• Hairlessness. The relatively hairless skin of humans is believed to be an adaption that is comparable to what aquatic mammals have as well, which is clear difference from land-based mammals. What body hair that a human does have tends to follow the flow of water that occurs across the body. It is an advantage to dolphins and whales for fast swimming speeds, diving, and migration, which is a similar advantage that humans can also use to some extent.
  • Larynx. The human larynx is in the throat instead of in the nasal cavity, which is another characteristic that is shared with some aquatic mammals. Humans have a lot of control over their breathing, which is another trait that sea mammals have in common, as some aquatic animals use their descended larynx to close off their trachea while they dive.
  • Brain Size. Humans have the highest encephalization quotient known in nature. It compares the size and complexity of the brain to body size. Just behind humans are aquatic mammals, such as whales and dolphins. Apes and elephants are in the top list, but so are squid and even some birds. The idea here is that aquatic mammals developed larger brains, while land-based mammals had a more stagnant lifestyle, which restricted brain development.

There is also evidence to suggest that humans are more adaptable to water as infants than other land-based mammals. Babies come equipped with a dive reflex, increased insulation, and increased buoyancy, which allows infants to learn how to swim at very young ages when supported by adults.

Many babies can actually swim before they have developed the strength to be able to walk, which is completely unknown with other simian offspring. Even childbirth in water may be safer for the mother with no observed additional drowning risks compared to traditional common practices today.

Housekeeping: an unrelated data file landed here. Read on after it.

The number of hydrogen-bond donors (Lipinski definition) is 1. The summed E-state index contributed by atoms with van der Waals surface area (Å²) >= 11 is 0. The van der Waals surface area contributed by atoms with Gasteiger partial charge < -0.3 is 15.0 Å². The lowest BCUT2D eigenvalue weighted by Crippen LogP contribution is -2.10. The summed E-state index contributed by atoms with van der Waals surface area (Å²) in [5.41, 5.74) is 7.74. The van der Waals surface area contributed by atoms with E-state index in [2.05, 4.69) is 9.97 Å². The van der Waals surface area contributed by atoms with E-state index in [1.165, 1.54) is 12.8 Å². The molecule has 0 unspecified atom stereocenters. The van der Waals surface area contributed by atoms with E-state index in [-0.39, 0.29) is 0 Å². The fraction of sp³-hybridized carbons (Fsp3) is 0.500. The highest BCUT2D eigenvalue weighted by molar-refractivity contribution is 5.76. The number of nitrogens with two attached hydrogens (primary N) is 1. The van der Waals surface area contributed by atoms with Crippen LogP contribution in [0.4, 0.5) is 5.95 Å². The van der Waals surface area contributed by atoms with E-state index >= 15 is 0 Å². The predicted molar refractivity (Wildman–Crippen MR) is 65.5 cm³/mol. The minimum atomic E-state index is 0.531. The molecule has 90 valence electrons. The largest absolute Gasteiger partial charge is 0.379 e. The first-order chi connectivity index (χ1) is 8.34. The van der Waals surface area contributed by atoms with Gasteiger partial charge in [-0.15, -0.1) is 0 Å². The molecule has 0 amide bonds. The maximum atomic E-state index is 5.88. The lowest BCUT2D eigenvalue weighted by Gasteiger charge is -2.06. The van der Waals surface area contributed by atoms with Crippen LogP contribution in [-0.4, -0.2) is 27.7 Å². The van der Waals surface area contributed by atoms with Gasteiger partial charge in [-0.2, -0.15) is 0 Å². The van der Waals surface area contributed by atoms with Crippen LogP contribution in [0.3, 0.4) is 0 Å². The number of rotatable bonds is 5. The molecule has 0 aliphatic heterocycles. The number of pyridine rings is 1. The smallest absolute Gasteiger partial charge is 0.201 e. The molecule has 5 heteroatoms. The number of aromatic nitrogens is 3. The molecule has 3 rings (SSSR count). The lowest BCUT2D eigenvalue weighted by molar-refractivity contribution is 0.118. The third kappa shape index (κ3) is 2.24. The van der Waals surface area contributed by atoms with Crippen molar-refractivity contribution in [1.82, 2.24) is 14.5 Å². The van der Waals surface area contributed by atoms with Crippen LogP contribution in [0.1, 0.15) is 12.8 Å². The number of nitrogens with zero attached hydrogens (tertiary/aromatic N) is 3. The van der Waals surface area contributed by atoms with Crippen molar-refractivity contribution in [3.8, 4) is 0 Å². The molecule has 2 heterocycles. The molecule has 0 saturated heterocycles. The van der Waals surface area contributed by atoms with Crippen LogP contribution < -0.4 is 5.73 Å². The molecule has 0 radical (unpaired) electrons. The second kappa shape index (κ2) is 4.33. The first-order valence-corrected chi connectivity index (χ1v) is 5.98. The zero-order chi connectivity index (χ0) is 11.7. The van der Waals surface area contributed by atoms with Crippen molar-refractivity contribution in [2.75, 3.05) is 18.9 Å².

From bathing behaviors to the wrinkling of the skin to habitat adaptation, there are several pieces of potential evidence that may show that the Aquatic Ape Theory has some merit. Though critics may point to some inconsistencies offered within the theory, it is a possibility that humans did have an aquatic or semi-aquatic stage in their evolution and that means we may have many more relatives than we first realized.


Peter Mitchell was born in 1920 in Surrey, with his father working as a civil servant. He pursued a study of the natural sciences, specializing in biochemistry, at various institutions including Queen’s College and Cambridge. At the age of 22, he was given a research post at Cambridge and would eventually earn a PhD in 1951 for his work on penicillin’s mode of action.

Through his work, Mitchell realized that the movement of ions across an electrochemical potential difference would have the ability to provide the energy that was needed to produce ADP. Living cells having a membrane potential and an interior negative to the surrounding environment was well known at the time. He also believed that the movement of these ions could be affected by thermodynamic forces.

This would become the foundation for what would eventually become the Chemiosmotic theory.

What Is the Chemismotic Theory?

In 1961, Mitchell proposed what would be called the chemiosmotic hypothesis. It is a theory which states that adenosine triphosphate, or ATP, synthesis in a respiring cell comes from the electromechanical gradient that is found across the inner membrane of mitochondria. It uses the energy of nicotinamide adenine dinucleotide (NADH) and the Flavin group, which is a group of organic compounds that is based on pteridine.